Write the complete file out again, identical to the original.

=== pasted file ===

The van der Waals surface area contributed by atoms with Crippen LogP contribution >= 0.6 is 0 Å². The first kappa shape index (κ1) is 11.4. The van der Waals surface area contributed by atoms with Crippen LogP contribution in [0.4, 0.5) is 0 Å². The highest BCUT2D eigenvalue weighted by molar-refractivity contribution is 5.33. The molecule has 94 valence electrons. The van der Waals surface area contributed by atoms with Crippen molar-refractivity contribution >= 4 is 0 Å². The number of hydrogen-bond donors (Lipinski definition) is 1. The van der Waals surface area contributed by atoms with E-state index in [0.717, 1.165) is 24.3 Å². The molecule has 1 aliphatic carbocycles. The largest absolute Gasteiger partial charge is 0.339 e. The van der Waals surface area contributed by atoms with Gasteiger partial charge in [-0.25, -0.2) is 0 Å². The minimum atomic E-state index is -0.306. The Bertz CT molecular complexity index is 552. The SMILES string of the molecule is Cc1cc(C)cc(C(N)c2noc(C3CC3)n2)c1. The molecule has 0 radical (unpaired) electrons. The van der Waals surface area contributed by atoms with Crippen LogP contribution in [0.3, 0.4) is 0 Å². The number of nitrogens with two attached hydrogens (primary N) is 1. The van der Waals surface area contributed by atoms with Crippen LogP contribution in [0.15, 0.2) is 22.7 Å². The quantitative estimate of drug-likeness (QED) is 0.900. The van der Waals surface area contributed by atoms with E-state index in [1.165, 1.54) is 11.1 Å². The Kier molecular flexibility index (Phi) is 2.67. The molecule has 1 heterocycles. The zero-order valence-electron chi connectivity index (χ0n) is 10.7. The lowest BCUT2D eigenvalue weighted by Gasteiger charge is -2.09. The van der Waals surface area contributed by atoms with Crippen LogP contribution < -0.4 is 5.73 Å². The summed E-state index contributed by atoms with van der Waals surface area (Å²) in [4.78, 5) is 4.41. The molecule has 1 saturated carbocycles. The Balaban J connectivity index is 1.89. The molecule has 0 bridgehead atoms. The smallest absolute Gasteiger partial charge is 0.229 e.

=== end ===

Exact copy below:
The van der Waals surface area contributed by atoms with Crippen LogP contribution >= 0.6 is 0 Å². The first kappa shape index (κ1) is 11.4. The van der Waals surface area contributed by atoms with Crippen LogP contribution in [0.4, 0.5) is 0 Å². The highest BCUT2D eigenvalue weighted by molar-refractivity contribution is 5.33. The molecule has 94 valence electrons. The van der Waals surface area contributed by atoms with Crippen molar-refractivity contribution >= 4 is 0 Å². The number of hydrogen-bond donors (Lipinski definition) is 1. The van der Waals surface area contributed by atoms with E-state index in [0.717, 1.165) is 24.3 Å². The molecule has 1 aliphatic carbocycles. The largest absolute Gasteiger partial charge is 0.339 e. The van der Waals surface area contributed by atoms with Gasteiger partial charge in [-0.25, -0.2) is 0 Å². The minimum atomic E-state index is -0.306. The Bertz CT molecular complexity index is 552. The SMILES string of the molecule is Cc1cc(C)cc(C(N)c2noc(C3CC3)n2)c1. The molecule has 0 radical (unpaired) electrons. The van der Waals surface area contributed by atoms with Crippen LogP contribution in [0.3, 0.4) is 0 Å². The number of nitrogens with two attached hydrogens (primary N) is 1. The van der Waals surface area contributed by atoms with Crippen LogP contribution in [0.15, 0.2) is 22.7 Å². The quantitative estimate of drug-likeness (QED) is 0.900. The van der Waals surface area contributed by atoms with E-state index in [1.165, 1.54) is 11.1 Å². The Kier molecular flexibility index (Phi) is 2.67. The molecule has 1 heterocycles. The zero-order valence-electron chi connectivity index (χ0n) is 10.7. The lowest BCUT2D eigenvalue weighted by Gasteiger charge is -2.09. The van der Waals surface area contributed by atoms with Crippen LogP contribution < -0.4 is 5.73 Å². The summed E-state index contributed by atoms with van der Waals surface area (Å²) in [4.78, 5) is 4.41. The molecule has 1 saturated carbocycles. The Balaban J connectivity index is 1.89. The molecule has 0 bridgehead atoms. The smallest absolute Gasteiger partial charge is 0.229 e.